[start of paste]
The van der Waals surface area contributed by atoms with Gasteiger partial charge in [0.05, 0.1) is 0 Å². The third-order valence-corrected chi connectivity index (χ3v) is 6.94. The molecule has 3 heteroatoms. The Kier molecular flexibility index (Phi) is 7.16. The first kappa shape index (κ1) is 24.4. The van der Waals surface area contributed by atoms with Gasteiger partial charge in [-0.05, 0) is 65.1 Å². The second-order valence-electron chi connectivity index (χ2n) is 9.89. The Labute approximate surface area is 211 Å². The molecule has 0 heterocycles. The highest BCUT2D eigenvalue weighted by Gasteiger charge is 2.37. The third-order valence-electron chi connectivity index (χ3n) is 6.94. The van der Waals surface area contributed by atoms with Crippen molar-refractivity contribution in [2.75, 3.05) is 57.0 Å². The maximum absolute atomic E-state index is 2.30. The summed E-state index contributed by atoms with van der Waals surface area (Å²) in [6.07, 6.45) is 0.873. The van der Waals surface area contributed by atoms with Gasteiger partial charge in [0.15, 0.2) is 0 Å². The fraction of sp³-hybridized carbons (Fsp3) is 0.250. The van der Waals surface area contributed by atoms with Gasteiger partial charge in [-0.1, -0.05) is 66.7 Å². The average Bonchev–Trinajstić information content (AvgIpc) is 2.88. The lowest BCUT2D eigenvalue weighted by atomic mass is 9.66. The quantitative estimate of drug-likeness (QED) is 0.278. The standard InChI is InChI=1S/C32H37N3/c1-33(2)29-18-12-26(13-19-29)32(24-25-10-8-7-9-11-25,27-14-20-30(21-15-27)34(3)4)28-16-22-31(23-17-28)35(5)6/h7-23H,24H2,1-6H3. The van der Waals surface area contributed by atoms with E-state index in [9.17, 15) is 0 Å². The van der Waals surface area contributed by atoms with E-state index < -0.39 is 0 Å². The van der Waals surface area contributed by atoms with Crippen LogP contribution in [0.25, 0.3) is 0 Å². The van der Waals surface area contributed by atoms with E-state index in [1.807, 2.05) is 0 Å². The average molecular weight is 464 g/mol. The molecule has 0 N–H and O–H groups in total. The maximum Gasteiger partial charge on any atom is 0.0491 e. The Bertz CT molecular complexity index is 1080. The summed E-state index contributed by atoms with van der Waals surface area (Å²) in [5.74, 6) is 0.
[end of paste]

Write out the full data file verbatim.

The van der Waals surface area contributed by atoms with Gasteiger partial charge in [0.05, 0.1) is 0 Å². The third-order valence-corrected chi connectivity index (χ3v) is 6.94. The molecule has 3 heteroatoms. The Kier molecular flexibility index (Phi) is 7.16. The first kappa shape index (κ1) is 24.4. The van der Waals surface area contributed by atoms with Gasteiger partial charge in [-0.05, 0) is 65.1 Å². The second-order valence-electron chi connectivity index (χ2n) is 9.89. The Labute approximate surface area is 211 Å². The molecule has 0 heterocycles. The highest BCUT2D eigenvalue weighted by Gasteiger charge is 2.37. The third-order valence-electron chi connectivity index (χ3n) is 6.94. The van der Waals surface area contributed by atoms with Crippen molar-refractivity contribution in [2.75, 3.05) is 57.0 Å². The maximum absolute atomic E-state index is 2.30. The summed E-state index contributed by atoms with van der Waals surface area (Å²) in [6.07, 6.45) is 0.873. The van der Waals surface area contributed by atoms with Gasteiger partial charge in [0.15, 0.2) is 0 Å². The fraction of sp³-hybridized carbons (Fsp3) is 0.250. The van der Waals surface area contributed by atoms with Gasteiger partial charge in [-0.1, -0.05) is 66.7 Å². The average Bonchev–Trinajstić information content (AvgIpc) is 2.88. The lowest BCUT2D eigenvalue weighted by atomic mass is 9.66. The quantitative estimate of drug-likeness (QED) is 0.278. The standard InChI is InChI=1S/C32H37N3/c1-33(2)29-18-12-26(13-19-29)32(24-25-10-8-7-9-11-25,27-14-20-30(21-15-27)34(3)4)28-16-22-31(23-17-28)35(5)6/h7-23H,24H2,1-6H3. The van der Waals surface area contributed by atoms with E-state index in [9.17, 15) is 0 Å². The van der Waals surface area contributed by atoms with E-state index < -0.39 is 0 Å². The van der Waals surface area contributed by atoms with Crippen LogP contribution in [0.25, 0.3) is 0 Å². The van der Waals surface area contributed by atoms with E-state index in [1.807, 2.05) is 0 Å². The average molecular weight is 464 g/mol. The molecule has 0 N–H and O–H groups in total. The maximum Gasteiger partial charge on any atom is 0.0491 e. The Bertz CT molecular complexity index is 1080. The summed E-state index contributed by atoms with van der Waals surface area (Å²) in [5.74, 6) is 0.